DOT warns drivers about slow moving snow movers
ALBANY — With snow already falling across the state and more on the horizon, New York State Department of Transportation Acting Commissioner Paul A. Karas and New York State Thruway Authority Acting Executive Director Matthew Driscoll reminded motorists: ‘Don’t Crowd the Plow.’
When clearing roads, plow trucks travel at about 35 MPH, usually below the posted speed limit. Plow trucks have large blind spots and cannot stop quickly, meaning motorists should stay safe by giving the them plenty of room to work.
Department of Transportation Acting Commissioner Paul A. Karas said, “Snow plows are huge, heavy vehicles with wide blind spots, making it imperative that motorists ‘Don’t Crowd the Plow’ by giving them space and not darting around or in front of them. Our practices are not intended to slow motorists down, but to maximize safety. We ask motorists to drive with patience and an abundance of caution during winter weather events.”
Thruway Authority Executive Director Matthew J. Driscoll said, “As winter approaches and plows are deployed across the state, we encourage everyone to slow down and use extra caution when driving during winter conditions. Our plows are out keeping our roads clear of snow and ice so all motorists can get to their destinations safely. When you see one of our vehicles, please give them room to work and don’t crowd the plow.”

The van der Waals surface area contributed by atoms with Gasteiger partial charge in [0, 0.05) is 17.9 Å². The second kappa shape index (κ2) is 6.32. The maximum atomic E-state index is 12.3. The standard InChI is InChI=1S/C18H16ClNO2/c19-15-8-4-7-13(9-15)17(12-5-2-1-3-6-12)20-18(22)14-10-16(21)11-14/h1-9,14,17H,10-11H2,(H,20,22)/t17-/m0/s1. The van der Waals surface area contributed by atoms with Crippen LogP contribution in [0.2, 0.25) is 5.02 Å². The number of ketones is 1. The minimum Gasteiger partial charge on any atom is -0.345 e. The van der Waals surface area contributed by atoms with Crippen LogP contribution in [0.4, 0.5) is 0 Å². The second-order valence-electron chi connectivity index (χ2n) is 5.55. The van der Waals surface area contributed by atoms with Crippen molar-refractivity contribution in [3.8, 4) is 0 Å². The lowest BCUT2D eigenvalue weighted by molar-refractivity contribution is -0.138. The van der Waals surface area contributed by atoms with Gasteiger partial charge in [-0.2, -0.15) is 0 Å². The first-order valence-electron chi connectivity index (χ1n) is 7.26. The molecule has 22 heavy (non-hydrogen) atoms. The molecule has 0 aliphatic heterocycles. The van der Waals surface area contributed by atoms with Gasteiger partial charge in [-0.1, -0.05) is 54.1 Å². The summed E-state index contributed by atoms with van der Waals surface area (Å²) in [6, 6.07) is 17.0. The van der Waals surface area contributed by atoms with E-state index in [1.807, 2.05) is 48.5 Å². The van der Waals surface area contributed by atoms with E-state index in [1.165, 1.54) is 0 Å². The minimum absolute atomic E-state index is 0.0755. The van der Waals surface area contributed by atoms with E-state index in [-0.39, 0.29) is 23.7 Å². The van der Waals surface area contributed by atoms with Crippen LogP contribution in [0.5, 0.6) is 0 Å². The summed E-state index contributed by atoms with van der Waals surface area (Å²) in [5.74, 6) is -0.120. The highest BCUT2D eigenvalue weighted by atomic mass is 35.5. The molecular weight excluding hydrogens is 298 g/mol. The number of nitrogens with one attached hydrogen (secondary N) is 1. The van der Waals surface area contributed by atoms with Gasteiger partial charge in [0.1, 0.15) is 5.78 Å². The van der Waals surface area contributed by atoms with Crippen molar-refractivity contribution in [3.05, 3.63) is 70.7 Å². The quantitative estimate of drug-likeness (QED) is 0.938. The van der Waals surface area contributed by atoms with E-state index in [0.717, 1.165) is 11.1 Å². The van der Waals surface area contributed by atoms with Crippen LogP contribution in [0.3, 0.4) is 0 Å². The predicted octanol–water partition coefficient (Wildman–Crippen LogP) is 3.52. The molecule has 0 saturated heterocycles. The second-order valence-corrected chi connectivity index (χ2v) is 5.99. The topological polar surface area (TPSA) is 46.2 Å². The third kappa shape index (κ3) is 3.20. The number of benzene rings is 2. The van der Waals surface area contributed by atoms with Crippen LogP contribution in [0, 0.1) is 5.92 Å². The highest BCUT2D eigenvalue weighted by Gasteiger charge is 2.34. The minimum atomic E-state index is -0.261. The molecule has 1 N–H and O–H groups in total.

Plow trucks drive slowly when clearing and salting roads. Their reduced speed allows salt to stay in travel lanes, limiting the amount that scatters off the road. This saves taxpayer money and minimizes environmental impacts.
Passing snow plows or taking U-turns in front of them can be dangerous for many reasons. A fully loaded plow truck can weigh more than 10 tons and has many blind spots. They cannot maneuver easily or stop quickly. Plowing can create a cloud of snow around the truck that causes limited visibility and whiteout conditions for passing motorists, and also creates a ridge of snow between lanes that makes passing inadvisable. Motorists should stay several car lengths behind plow trucks.
Echelon plowing is used on multi-lane roads when appropriate and involves a truck in each lane clearing snow at the same time. This enhances safety, with snow being pushed from one lane to the next until all lanes are clear.
Tow plows and trained operators are strategically located across the state. The tow plow is attached to the back of a standard plow truck. It can be hydraulically adjusted to swing out to the side of the truck, doubling the plow width and giving operators the ability to simultaneously clear two travel lanes at once.
This increases efficiency and enhances safety, making snow removal faster and more effective. Additionally, it takes the same amount of fuel to plow two travel lanes with a tow plow as it does to plow one travel lane with a traditional plow, saving money and reducing fossil fuel consumption.
The State Department of Transportation responds to storms with more than 1,500 large dump trucks, 50 tow plows and hundreds of other pieces of equipment, including snow blowers, smaller plow trucks, loaders and graders. This equipment, as well as more than 3,500 operators and supervisors, are deployed across the state as necessary in advance of winter storms to help keep roads safe.
The Department of Transportation has 11 Traffic Management Centers located across the state to monitor weather and road conditions. Variable Message Signs are updated remotely to alert motorists when hazardous driving conditions are expected or weather warnings are issued.